# Confusion over derivative (Calculus perpective )

Have a look at this beautiful girl: She is literally just (a dummy matrix): Where each element represents the value of the black-to-white level put in each pixel at (x,y) location, thus the function is f(x,y).

A calculus books taught me that the derivative of f with respect to x-axis at (a,b) defined as : In a computer vision we compute the derrivates as :

$$\frac{\partial f}{\partial x} \approx \frac{f(x+1,y) - f(x,y)}{1} = f(x+1,y) - f(x,y)$$ .

They are both same formula, same principal, except that in the second formula it assumes that h=1 , instead of h approaches to 0.

Why is it computed under h=1? I think it's a matter of interpretation that I don't get very well over the derivative?

Actually here , https://cs.stackexchange.com/questions/65152/derivative-for-x-direction-for-image. It's mentioned that :

This is because f(x,y), the pixel color values at (x,y), is a value of 1 away from the nearest neighboring pixels in both the x and y direction.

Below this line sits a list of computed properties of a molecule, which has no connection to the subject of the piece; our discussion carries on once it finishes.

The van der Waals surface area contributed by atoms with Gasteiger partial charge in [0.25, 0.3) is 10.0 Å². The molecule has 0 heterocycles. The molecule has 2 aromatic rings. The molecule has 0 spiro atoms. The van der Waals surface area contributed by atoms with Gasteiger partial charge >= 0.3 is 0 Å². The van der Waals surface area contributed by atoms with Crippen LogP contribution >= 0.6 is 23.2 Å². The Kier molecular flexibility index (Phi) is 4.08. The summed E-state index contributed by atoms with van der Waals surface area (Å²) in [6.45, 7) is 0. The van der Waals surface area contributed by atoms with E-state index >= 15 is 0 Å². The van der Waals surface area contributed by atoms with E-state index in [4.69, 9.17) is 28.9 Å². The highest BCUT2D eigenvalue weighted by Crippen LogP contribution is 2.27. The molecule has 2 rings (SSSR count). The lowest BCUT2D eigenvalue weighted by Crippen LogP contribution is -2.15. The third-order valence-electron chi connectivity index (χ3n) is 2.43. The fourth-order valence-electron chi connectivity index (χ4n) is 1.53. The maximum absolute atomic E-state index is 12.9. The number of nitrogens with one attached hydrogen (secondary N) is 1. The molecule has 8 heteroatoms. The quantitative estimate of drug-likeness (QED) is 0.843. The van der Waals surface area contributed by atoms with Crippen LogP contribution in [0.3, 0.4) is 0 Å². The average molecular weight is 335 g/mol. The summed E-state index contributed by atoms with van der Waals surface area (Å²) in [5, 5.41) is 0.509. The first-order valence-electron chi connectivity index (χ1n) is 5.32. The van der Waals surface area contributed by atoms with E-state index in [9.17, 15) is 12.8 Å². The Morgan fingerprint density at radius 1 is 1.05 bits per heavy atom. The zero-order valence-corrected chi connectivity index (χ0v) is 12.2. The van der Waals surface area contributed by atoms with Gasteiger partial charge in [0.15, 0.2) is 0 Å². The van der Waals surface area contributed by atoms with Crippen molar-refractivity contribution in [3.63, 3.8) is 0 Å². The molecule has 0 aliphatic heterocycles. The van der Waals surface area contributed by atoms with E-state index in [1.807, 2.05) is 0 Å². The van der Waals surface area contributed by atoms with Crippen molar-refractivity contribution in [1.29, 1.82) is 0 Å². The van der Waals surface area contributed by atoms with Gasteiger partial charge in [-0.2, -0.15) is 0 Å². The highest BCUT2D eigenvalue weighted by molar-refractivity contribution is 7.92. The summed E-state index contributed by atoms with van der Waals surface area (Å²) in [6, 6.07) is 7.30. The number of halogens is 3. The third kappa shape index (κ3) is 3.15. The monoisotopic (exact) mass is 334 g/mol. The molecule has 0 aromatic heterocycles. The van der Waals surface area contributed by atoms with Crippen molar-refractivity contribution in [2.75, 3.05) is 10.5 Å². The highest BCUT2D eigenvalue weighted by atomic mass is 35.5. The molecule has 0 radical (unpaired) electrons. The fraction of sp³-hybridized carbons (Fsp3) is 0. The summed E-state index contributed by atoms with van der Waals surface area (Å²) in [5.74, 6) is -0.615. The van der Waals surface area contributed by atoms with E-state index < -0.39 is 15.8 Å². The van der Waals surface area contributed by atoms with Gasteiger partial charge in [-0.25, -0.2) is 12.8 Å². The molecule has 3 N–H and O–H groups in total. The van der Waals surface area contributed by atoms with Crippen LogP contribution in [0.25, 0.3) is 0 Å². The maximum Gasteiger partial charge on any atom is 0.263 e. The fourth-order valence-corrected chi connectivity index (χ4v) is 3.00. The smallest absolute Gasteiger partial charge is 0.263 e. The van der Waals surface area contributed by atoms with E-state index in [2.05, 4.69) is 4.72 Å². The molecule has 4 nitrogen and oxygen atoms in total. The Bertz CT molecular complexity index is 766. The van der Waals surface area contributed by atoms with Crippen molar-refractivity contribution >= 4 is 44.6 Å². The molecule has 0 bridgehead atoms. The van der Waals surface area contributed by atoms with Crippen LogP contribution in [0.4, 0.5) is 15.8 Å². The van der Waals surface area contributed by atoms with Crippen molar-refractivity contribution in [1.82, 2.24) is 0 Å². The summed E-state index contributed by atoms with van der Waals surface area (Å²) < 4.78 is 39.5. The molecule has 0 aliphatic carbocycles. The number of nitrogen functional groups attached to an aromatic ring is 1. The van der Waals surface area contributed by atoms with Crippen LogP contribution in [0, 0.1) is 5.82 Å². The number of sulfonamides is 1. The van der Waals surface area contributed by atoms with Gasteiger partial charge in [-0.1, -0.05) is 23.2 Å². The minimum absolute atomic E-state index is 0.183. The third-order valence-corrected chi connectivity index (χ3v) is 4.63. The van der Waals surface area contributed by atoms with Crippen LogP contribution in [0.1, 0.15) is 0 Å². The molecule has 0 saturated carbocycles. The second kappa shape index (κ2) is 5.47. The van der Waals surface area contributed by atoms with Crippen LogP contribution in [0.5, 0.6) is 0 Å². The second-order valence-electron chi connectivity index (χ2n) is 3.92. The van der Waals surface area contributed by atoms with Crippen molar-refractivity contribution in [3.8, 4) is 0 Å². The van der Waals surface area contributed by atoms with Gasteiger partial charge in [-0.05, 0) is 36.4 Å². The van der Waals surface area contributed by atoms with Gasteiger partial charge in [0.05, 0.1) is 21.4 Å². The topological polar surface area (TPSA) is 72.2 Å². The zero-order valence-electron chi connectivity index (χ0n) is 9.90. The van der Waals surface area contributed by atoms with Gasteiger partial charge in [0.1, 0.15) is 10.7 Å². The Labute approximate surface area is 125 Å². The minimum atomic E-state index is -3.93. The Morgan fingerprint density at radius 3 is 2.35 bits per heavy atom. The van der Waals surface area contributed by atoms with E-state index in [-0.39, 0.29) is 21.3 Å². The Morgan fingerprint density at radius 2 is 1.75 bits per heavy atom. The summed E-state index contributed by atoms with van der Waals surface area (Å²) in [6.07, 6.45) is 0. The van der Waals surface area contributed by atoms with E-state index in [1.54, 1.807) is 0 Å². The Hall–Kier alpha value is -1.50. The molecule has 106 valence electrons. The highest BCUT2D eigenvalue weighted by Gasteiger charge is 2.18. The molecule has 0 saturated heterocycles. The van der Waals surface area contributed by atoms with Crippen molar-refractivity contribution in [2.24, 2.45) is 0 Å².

If so, wouldn't it matter, if I use h about 0.00001 for example.

• Computer is doing an approximation of derivative, under assumption that for small enough $h$, $\frac{\partial f}{\partial x}$ is close to the approximation. Computer chose $h$ because it thought it was small enough and thus gives a good approximation. But that heavily depends on function $f$ itself and I doubt $1$ would be good enough approximation for most of practical uses – user160738 Nov 8 '16 at 18:42
• Unit 1 is arbitrary... – Jean Marie Nov 8 '16 at 18:42
• @AbdallahHammam, I know it:), but that's not what I'm asking. – Plain_Dude_Sleeping_Alone Nov 8 '16 at 18:53

The basic idea is that when the true continuous derivative is not available, you approximate it for some finite and small $h$. In the case of computer vision and computer graphics, the minimum available step size is 1 pixel on the screen...